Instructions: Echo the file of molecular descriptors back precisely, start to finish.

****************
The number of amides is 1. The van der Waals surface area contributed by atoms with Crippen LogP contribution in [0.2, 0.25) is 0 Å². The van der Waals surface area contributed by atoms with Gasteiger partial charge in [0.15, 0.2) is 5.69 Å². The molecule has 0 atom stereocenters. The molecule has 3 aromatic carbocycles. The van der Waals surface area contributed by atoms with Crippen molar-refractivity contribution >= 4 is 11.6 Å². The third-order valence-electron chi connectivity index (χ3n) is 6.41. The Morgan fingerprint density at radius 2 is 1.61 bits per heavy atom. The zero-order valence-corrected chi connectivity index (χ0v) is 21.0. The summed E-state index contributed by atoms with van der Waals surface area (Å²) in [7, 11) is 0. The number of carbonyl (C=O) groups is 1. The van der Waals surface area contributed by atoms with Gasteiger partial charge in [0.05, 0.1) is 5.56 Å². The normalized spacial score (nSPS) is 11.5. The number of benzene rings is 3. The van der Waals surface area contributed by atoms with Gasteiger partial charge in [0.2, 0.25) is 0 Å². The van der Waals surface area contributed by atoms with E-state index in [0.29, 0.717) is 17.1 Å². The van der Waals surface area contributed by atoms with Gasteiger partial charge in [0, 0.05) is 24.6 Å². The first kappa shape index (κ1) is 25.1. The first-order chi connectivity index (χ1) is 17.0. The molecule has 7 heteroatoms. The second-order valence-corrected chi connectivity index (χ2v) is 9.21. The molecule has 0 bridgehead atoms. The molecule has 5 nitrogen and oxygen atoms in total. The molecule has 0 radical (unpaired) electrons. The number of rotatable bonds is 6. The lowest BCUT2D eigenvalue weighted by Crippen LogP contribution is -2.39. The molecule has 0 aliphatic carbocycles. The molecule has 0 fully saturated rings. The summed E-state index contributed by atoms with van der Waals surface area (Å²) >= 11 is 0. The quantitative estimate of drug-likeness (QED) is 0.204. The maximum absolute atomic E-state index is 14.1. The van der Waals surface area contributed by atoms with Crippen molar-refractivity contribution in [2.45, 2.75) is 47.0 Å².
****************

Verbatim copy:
The number of amides is 1. The van der Waals surface area contributed by atoms with Crippen LogP contribution in [0.2, 0.25) is 0 Å². The van der Waals surface area contributed by atoms with Gasteiger partial charge in [0.15, 0.2) is 5.69 Å². The molecule has 0 atom stereocenters. The molecule has 3 aromatic carbocycles. The van der Waals surface area contributed by atoms with Crippen molar-refractivity contribution >= 4 is 11.6 Å². The third-order valence-electron chi connectivity index (χ3n) is 6.41. The Morgan fingerprint density at radius 2 is 1.61 bits per heavy atom. The zero-order valence-corrected chi connectivity index (χ0v) is 21.0. The summed E-state index contributed by atoms with van der Waals surface area (Å²) in [7, 11) is 0. The number of carbonyl (C=O) groups is 1. The van der Waals surface area contributed by atoms with Gasteiger partial charge in [0.05, 0.1) is 5.56 Å². The normalized spacial score (nSPS) is 11.5. The number of benzene rings is 3. The van der Waals surface area contributed by atoms with Gasteiger partial charge in [0.2, 0.25) is 0 Å². The van der Waals surface area contributed by atoms with E-state index in [0.29, 0.717) is 17.1 Å². The van der Waals surface area contributed by atoms with Gasteiger partial charge in [0, 0.05) is 24.6 Å². The first kappa shape index (κ1) is 25.1. The first-order chi connectivity index (χ1) is 17.0. The molecule has 7 heteroatoms. The second-order valence-corrected chi connectivity index (χ2v) is 9.21. The molecule has 0 bridgehead atoms. The molecule has 5 nitrogen and oxygen atoms in total. The molecule has 0 radical (unpaired) electrons. The number of rotatable bonds is 6. The lowest BCUT2D eigenvalue weighted by Crippen LogP contribution is -2.39. The molecule has 0 aliphatic carbocycles. The molecule has 0 fully saturated rings. The summed E-state index contributed by atoms with van der Waals surface area (Å²) >= 11 is 0. The quantitative estimate of drug-likeness (QED) is 0.204. The maximum absolute atomic E-state index is 14.1. The van der Waals surface area contributed by atoms with Crippen molar-refractivity contribution in [2.45, 2.75) is 47.0 Å².